In 1967, Martin Luther King Jr. delivered a speech at Stanford University in Palo Alto, California, called “The Other America.” More than 50 years later, this title became the theme of the 22nd annual Martin Luther King Jr. Holiday Observance and Sunrise Celebration at the 2021 Midwinter Virtual held on January 25.
Drawing parallels between the 1967 speech and the current realities of a divided America, the event’s cochair, LaJuan Pringle, cited in his introduction the tumultuousness of the previous year, including a global pandemic, increasing awareness of police brutality, and an economic crisis. Pringle, who is manager of Charlotte Mecklenburg (N.C.) Library’s West Boulevard branch, also paid tribute to the late civil rights leader Rep. John Lewis, who died July 17.
While attendees of the annual in-person event typically stand to sing “Lift Ev’ry Voice and Sing”—popularly known as the Black national anthem—this year it was presented to the nearly 1,200 attendees by the Stanford Talisman Alumni Virtual Choir, the university’s a cappella group, in a moving performance.
Environmental and racial justice
Keynoting was V. P. Franklin, distinguished professor emeritus of history and education at University of California, Riverside, and author of the upcoming The Young Crusaders: The Untold Story of the Children and Teenagers Who Galvanized the Civil Rights Movement (Beacon Press, 2021).
Franklin said that today’s movements for environmental and social justice can learn much from the activism of the 1950s and 1960s. His new book, he said, not only looks at parent- and adult-led efforts to integrate schools and improve the physical conditions of underfunded and overcrowded public schools, but it also highlights the activism and enthusiasm of youth-led efforts to improve education. Many of these civil rights campaigns “were successful because these children and teenagers participated,” Franklin said. He suggested that young crusaders today “can look to the young crusaders of the past” in how they handled “their demands for freedom and inclusion in the institutions of American society.”
“There is a strong need to introduce reparatory justice into the objectives of young people,” said Franklin, adding that they are being “subjected to the deteriorating conditions of the environment and the racial inequities and violence that children and teenagers of color experience.” He noted not just the effectiveness of marches, sit-ins, demonstrations, and walk-outs, but also the power of boycotts to repair social and educational conditions.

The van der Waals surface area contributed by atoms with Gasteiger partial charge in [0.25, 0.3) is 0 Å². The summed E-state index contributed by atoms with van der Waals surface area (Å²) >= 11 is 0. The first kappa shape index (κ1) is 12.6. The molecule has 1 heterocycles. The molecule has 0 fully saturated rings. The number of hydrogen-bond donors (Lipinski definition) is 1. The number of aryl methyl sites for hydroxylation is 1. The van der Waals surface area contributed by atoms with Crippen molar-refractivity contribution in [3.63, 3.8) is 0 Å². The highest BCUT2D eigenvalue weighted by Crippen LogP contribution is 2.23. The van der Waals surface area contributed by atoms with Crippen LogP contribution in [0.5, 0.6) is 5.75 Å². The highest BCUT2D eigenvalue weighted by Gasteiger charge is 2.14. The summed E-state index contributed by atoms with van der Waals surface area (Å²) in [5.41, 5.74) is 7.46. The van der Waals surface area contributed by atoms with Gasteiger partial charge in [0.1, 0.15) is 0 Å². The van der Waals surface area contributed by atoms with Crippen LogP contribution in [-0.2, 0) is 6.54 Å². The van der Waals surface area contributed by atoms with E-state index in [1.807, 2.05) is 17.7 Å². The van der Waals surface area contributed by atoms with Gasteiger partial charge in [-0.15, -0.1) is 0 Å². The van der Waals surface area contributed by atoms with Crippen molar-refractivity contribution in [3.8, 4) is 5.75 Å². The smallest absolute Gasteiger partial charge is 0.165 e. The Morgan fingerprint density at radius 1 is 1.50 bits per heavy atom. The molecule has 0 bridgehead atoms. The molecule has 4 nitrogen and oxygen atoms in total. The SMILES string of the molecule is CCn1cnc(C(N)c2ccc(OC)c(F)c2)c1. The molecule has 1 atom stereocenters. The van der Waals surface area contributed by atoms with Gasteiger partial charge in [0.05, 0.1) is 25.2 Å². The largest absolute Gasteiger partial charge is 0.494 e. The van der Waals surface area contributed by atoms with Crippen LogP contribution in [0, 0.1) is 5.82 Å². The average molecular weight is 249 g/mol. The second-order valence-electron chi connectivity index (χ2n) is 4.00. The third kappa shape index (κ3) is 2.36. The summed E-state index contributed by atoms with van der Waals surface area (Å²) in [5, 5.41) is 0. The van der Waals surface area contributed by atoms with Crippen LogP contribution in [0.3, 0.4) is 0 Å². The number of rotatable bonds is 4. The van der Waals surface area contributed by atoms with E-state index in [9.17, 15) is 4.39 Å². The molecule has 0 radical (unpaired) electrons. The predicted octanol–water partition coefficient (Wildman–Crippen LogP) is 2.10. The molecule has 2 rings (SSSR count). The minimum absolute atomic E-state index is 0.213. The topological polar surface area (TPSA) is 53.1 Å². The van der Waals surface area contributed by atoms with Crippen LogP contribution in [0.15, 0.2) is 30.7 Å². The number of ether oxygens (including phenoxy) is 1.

Franklin concluded that while a chant during the 1950s and 1960s was for “freedom now,” he said young crusaders of the 2020s should take a stand for the environment and a stand against racial oppression and violence with the message of “reparations now.”
Hayden’s call to action
Librarian of Congress Carla Hayden delivered this year’s call to action. She lauded the annual observance as one that provides inspiration for the new year and “allows us to come together to renew our resolve to make our work meaningful and worthy of the work of Dr. King.”
Hayden noted the “special resonance” of this year’s call to action. “It is taking place in a time that has challenged us all in so many ways,” she said. “A time that has emphasized the need for libraries to continue to be beacons of hope and history in what Dr. King characterized as the Other America.”
Hayden said the resilience, creativity, and dedication of libraries has been critical for communities over the past year. They have “remained a resource for everyone, especially for the underserved and underrepresented”—from curbside pick-ups to hotspot checkouts to innovative virtual events and programs.
“Librarians have been called the original search engines,” Hayden said, “and feisty fighters for freedom.” She encouraged colleagues to continue to be those things at a time when “people need and depend on you to be trusted guides on the side, especially in the virtual world.”
She also encouraged library workers to:
- continue to collect and make accessible resources about current events—particularly those about health information and social justice
- connect and provide opportunities to all communities, such as those that are rural, urban, on reservations, in correctional institutions, and “wherever people need access to information and inspiration”
- call for access and equity in every format and venue
Despite the challenges, Hayden said, library workers must continue to remain the “trusted source and resource you have always been.” She concluded: “We will move forward together.”
‘We Shall Overcome’
In place of the traditional joining of hands to sing “We Shall Overcome,” the virtual session concluded with a rendition of the famous protest song performed by the New York Philharmonic.